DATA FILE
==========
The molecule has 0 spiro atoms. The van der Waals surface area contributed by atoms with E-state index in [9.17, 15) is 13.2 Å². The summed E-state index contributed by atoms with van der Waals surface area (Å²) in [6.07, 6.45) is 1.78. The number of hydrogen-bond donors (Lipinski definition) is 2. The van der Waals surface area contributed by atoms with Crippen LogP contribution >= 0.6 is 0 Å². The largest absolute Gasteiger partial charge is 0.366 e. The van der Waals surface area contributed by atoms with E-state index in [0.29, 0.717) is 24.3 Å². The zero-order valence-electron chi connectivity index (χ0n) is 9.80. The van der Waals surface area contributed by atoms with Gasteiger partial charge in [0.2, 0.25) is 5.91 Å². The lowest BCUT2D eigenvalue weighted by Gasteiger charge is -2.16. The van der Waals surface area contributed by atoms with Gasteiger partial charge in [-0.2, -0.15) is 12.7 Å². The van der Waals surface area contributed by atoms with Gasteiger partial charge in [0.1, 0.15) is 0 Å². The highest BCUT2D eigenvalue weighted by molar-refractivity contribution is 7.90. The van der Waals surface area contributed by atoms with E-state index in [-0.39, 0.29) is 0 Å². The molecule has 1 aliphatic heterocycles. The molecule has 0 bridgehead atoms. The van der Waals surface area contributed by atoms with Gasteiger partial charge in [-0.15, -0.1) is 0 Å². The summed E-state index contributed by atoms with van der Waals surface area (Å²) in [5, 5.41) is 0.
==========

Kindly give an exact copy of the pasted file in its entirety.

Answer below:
The molecule has 0 spiro atoms. The van der Waals surface area contributed by atoms with E-state index in [9.17, 15) is 13.2 Å². The summed E-state index contributed by atoms with van der Waals surface area (Å²) in [6.07, 6.45) is 1.78. The number of hydrogen-bond donors (Lipinski definition) is 2. The van der Waals surface area contributed by atoms with Crippen LogP contribution >= 0.6 is 0 Å². The largest absolute Gasteiger partial charge is 0.366 e. The van der Waals surface area contributed by atoms with E-state index in [0.29, 0.717) is 24.3 Å². The zero-order valence-electron chi connectivity index (χ0n) is 9.80. The van der Waals surface area contributed by atoms with Gasteiger partial charge in [0.2, 0.25) is 5.91 Å². The lowest BCUT2D eigenvalue weighted by Gasteiger charge is -2.16. The van der Waals surface area contributed by atoms with Gasteiger partial charge in [-0.2, -0.15) is 12.7 Å². The van der Waals surface area contributed by atoms with Gasteiger partial charge in [0.1, 0.15) is 0 Å². The highest BCUT2D eigenvalue weighted by molar-refractivity contribution is 7.90. The van der Waals surface area contributed by atoms with E-state index in [-0.39, 0.29) is 0 Å². The molecule has 1 aliphatic heterocycles. The molecule has 0 bridgehead atoms. The van der Waals surface area contributed by atoms with Gasteiger partial charge in [-0.15, -0.1) is 0 Å². The summed E-state index contributed by atoms with van der Waals surface area (Å²) in [5, 5.41) is 0.